Wednesday, June 19, 2013

Putin educates Obama on jihad

Normally I find Putin abrasive, condescending and a bit scary.  In this instance I have to agree with his assessment of the folly of sending money and weapons to the Syrian rebels.  As bad as Assad is, the alternative of letting the rebels take over would be even worse.  Putin knows the problems with jihad and has had to deal with them face to face (the Beslan school, the Moscow theatre massacre, etc) as well as the ongoing jihad in Dagestan and Chechnya (home of the Boston bombers) so anything he can do to stop, or slow down the Islamist conquest of south-east Russia he will do.

His warning to Obama will probably fall on deaf ears, as Obama wants nothing to do with acquainting Islam with violence  I fear Putin's words will come back to haunt us as we march boldly towards our own demise.

From The Belfast Telegraph June 18 by Joe Churcher

Vladimir Putin tells Cameron at G8: 'Syrian rebels are the same as those who killed Lee Rigby'
Arming the Syrian rebels could deliver weapons into the hands of the sort of people who killed Drummer Lee Rigby, Vladimir Putin warned.
The Russian president drew a direct parallel with the "violent assassination" of the soldier in Woolwich as he set out his hostility to Western efforts to aid the opposition to Bashar Assad's regime.

Mr Putin spoke out at a press conference marking the close of theG8 summit in Northern Ireland which produced a joint position from world leaders that could pave the way for a peace conference to find a way out of the deadly struggle for control of the Middle Eastern country.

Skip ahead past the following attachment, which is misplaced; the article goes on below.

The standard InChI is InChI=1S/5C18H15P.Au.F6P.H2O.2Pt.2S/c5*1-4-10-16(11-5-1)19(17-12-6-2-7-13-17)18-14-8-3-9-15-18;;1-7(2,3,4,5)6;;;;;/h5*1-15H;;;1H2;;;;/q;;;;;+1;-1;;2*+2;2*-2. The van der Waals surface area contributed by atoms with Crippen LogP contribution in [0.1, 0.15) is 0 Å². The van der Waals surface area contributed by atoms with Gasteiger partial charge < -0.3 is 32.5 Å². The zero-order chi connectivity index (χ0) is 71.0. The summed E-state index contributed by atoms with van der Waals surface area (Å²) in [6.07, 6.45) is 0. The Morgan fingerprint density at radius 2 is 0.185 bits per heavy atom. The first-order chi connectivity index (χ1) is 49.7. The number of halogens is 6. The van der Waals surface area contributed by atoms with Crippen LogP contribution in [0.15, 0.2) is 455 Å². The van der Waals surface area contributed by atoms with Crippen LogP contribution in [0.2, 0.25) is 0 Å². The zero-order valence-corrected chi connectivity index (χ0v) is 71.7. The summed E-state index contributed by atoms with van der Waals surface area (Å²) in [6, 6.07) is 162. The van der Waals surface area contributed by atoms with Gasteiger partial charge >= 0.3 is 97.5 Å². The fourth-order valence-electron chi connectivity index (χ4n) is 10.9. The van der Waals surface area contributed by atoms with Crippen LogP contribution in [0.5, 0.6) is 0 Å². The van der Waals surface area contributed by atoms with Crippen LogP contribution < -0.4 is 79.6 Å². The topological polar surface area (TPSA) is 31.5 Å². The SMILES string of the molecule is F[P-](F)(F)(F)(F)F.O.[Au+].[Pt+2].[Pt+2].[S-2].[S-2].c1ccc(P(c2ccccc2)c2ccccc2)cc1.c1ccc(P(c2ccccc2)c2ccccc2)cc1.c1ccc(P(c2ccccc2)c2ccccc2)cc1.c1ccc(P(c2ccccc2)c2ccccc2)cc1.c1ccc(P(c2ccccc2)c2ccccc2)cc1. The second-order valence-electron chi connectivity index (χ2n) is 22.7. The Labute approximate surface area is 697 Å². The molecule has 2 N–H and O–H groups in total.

Resistance from Russia meant the final statement made no reference to Assad's future.

But Mr Putin insisted that he had not been isolated in the talks with the other seven leaders - claiming that some agreed with him that there was not yet proof the regime had used chemical weapons.

It was the discovery of what the US said was convincing evidence that led President Barack Obama to say Washington could arm the rebels.

Britain and France - both in the G8 - led efforts to lift an EU arms embargo but Prime Minister David Cameron insists no decision to do so has been taken amid a political backlash at Westminster against any such escalation of British involvement.

Asked about the issue, Mr Putin, speaking through an interpreter, defended his decision to continue supplying weapons to the regime, which he said was no more than completing legal contracts.

And in a direct message to Mr Cameron, he added: "Recently the British people suffered a huge loss. It was a tragedy next to his barracks on the streets of London. A violent assassination, a very brutal killing of a British serviceman.

"Clearly the opposition is not composed all of this but many of them are exactly the same as the ones who perpetrated the killing in London.

"If we equip these people, if we arm them what is going to control and verify who is going to have these weapons, including in Europe as well.

"So we call all our partners, before making this dangerous step, think about it very carefully."

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